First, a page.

1. ## Novice needs help

The following is my the program I am suppose to do:

A program that uses a sentinel controlled loop to inputs
5 digits of a 5 digit number (no spaces will appear between
the digits) and then prints the sum of the digits. For example,
the input value 12345 should have a sum of 15 (1+2+3+4+5).

The sentinel value is the newline character which should be
is '\n'.

My problems are as follows: I do not know how to convert from ASCII to a numerical value, and I am not exactly sure how to use a sentinel loop.

The following is what I have so far.
Any help explaining my problems would be appreciated.

________________________________________________
#include <iostream>
using std::cin;
using std::cout;
using std::endl;

int main()
{
int digit;
int sum=0;

cout << "Enter a five digit number:";
digit = cin.get();
cout << digit<<"+";
digit = cin.get();
cout << digit<<"+";
digit = cin.get();
cout << digit<<"+";
digit = cin.get();
cout << digit<<"+";
digit = cin.get();
cout << digit;

sum = sum+digit;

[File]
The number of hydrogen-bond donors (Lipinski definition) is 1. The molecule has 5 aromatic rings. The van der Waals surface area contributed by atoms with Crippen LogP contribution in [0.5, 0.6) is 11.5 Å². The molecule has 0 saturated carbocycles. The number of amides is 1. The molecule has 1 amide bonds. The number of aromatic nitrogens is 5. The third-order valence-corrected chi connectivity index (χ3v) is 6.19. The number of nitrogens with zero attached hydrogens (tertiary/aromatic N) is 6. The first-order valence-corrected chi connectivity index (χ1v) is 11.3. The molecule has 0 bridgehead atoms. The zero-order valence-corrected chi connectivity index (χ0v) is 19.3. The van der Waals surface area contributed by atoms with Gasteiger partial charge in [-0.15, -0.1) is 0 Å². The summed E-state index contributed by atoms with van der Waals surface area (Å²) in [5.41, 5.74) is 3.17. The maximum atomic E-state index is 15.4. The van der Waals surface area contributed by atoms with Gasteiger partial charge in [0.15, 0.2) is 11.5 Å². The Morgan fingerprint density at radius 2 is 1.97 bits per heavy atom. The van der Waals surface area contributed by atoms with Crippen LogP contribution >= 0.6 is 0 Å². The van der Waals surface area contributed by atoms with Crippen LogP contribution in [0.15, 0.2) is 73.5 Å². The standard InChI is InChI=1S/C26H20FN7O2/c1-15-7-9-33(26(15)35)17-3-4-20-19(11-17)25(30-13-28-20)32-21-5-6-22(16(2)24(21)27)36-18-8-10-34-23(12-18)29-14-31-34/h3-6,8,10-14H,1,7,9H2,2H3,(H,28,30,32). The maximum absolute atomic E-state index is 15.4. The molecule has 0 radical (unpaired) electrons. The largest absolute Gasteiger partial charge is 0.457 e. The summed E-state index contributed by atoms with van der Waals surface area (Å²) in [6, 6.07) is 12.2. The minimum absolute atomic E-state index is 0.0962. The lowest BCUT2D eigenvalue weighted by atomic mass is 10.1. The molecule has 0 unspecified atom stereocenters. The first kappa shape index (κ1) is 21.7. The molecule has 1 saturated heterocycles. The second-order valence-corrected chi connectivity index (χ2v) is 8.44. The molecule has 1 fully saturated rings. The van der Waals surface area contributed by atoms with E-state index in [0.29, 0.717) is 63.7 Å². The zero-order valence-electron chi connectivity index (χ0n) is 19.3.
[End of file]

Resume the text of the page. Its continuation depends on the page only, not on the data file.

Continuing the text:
cout << "The sum is: " << sum << endl;

return 0;
}

2. Your compiler will convert literal chars (like '\n') to the numerical equivalent. To see the actual numerical values, you can google for the ASCII chart.

Code:
```int main()
{
int sentinal = '\n';
int digit = 1;
int sum=0;

cout << "Enter the numbers to add:";

while( (digit = cin.get() ) != sentinal)
{
if(digit != ' ')
{
sum = sum+digit;
}

}

cout << "The sum is: " << sum << endl;

cin.get();  // pause screen

return 0;
}```

3. ## Still doesn't work

I tried what you have suggested, yet my results are still the same. The addition is still not converting, so the result (if I type 12345) is 255 not 15.

Also, I want to make sure I grasp the concept of the sentinel loop. If I understand correctly, I am assigning \n as the value so as long as \n is not input it will keep taking digits.

Thank you

4. Sorry about that. The problem is, when the user enters '1' for instance, this has the corresponding ASCII value of 49. Hence:

49+50+51+52+53 = 255

So you must subtract 48 from each input.

And yes, you get the idea of the sentinal it seems. Note that the string.h library of functions rely on the value of zero as a sentinal.